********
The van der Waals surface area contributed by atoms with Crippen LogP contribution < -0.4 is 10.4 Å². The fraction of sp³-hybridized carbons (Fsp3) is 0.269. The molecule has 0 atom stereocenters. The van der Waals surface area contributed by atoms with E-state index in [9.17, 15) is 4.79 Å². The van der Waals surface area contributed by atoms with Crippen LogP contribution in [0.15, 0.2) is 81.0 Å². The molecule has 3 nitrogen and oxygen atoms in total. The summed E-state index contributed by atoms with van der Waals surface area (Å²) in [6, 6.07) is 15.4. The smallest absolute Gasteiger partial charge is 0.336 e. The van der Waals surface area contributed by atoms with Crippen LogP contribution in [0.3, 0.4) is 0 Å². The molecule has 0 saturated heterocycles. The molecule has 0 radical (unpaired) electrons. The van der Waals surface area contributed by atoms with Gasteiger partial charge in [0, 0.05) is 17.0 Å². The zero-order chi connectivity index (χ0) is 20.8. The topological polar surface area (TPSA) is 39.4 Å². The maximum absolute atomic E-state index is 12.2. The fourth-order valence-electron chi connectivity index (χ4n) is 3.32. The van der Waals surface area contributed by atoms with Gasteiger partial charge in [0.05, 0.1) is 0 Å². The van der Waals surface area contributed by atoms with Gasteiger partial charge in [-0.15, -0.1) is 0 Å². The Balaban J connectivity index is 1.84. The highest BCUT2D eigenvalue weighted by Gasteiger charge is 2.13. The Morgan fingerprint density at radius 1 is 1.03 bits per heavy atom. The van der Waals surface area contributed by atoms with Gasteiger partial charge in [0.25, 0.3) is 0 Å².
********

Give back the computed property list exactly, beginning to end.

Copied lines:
The van der Waals surface area contributed by atoms with Crippen LogP contribution < -0.4 is 10.4 Å². The fraction of sp³-hybridized carbons (Fsp3) is 0.269. The molecule has 0 atom stereocenters. The van der Waals surface area contributed by atoms with E-state index in [9.17, 15) is 4.79 Å². The van der Waals surface area contributed by atoms with Crippen LogP contribution in [0.15, 0.2) is 81.0 Å². The molecule has 3 nitrogen and oxygen atoms in total. The summed E-state index contributed by atoms with van der Waals surface area (Å²) in [6, 6.07) is 15.4. The smallest absolute Gasteiger partial charge is 0.336 e. The van der Waals surface area contributed by atoms with Crippen LogP contribution in [0.3, 0.4) is 0 Å². The molecule has 0 saturated heterocycles. The molecule has 0 radical (unpaired) electrons. The van der Waals surface area contributed by atoms with Gasteiger partial charge in [0, 0.05) is 17.0 Å². The zero-order chi connectivity index (χ0) is 20.8. The topological polar surface area (TPSA) is 39.4 Å². The maximum absolute atomic E-state index is 12.2. The fourth-order valence-electron chi connectivity index (χ4n) is 3.32. The van der Waals surface area contributed by atoms with Gasteiger partial charge in [0.05, 0.1) is 0 Å². The van der Waals surface area contributed by atoms with Gasteiger partial charge in [-0.15, -0.1) is 0 Å². The Balaban J connectivity index is 1.84. The highest BCUT2D eigenvalue weighted by Gasteiger charge is 2.13. The Morgan fingerprint density at radius 1 is 1.03 bits per heavy atom. The van der Waals surface area contributed by atoms with Gasteiger partial charge in [0.25, 0.3) is 0 Å².